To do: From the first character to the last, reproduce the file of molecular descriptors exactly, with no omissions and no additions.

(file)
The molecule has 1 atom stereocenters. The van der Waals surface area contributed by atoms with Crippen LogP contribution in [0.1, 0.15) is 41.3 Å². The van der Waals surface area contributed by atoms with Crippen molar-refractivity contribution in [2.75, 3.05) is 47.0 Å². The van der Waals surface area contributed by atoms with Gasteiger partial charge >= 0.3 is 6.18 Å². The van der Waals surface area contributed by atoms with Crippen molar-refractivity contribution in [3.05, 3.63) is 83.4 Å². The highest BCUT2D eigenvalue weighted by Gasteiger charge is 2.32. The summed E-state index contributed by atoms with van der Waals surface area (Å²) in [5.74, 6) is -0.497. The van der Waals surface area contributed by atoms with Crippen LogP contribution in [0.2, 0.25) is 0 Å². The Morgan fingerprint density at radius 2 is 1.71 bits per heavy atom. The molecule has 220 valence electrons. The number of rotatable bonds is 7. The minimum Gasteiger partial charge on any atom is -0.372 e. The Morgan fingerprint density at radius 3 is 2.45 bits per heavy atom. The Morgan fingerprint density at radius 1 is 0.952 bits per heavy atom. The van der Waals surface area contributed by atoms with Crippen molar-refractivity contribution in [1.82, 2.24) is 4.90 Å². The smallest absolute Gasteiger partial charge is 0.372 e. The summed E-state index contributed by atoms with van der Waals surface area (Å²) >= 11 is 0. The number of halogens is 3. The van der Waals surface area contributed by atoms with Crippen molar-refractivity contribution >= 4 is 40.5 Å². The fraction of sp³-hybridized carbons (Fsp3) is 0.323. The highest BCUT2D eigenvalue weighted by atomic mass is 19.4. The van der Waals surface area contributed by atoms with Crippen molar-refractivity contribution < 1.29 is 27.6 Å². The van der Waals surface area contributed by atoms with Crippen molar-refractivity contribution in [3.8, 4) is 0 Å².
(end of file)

The molecule has 1 atom stereocenters. The van der Waals surface area contributed by atoms with Crippen LogP contribution in [0.1, 0.15) is 41.3 Å². The van der Waals surface area contributed by atoms with Crippen molar-refractivity contribution in [2.75, 3.05) is 47.0 Å². The van der Waals surface area contributed by atoms with Gasteiger partial charge >= 0.3 is 6.18 Å². The van der Waals surface area contributed by atoms with Crippen molar-refractivity contribution in [3.05, 3.63) is 83.4 Å². The highest BCUT2D eigenvalue weighted by Gasteiger charge is 2.32. The summed E-state index contributed by atoms with van der Waals surface area (Å²) in [5.74, 6) is -0.497. The van der Waals surface area contributed by atoms with Crippen LogP contribution in [0.2, 0.25) is 0 Å². The Morgan fingerprint density at radius 2 is 1.71 bits per heavy atom. The molecule has 220 valence electrons. The number of rotatable bonds is 7. The minimum Gasteiger partial charge on any atom is -0.372 e. The Morgan fingerprint density at radius 3 is 2.45 bits per heavy atom. The Morgan fingerprint density at radius 1 is 0.952 bits per heavy atom. The van der Waals surface area contributed by atoms with Crippen molar-refractivity contribution in [1.82, 2.24) is 4.90 Å². The smallest absolute Gasteiger partial charge is 0.372 e. The summed E-state index contributed by atoms with van der Waals surface area (Å²) >= 11 is 0. The number of halogens is 3. The van der Waals surface area contributed by atoms with Crippen molar-refractivity contribution >= 4 is 40.5 Å². The fraction of sp³-hybridized carbons (Fsp3) is 0.323. The highest BCUT2D eigenvalue weighted by atomic mass is 19.4. The van der Waals surface area contributed by atoms with Crippen molar-refractivity contribution < 1.29 is 27.6 Å². The van der Waals surface area contributed by atoms with Crippen molar-refractivity contribution in [3.8, 4) is 0 Å².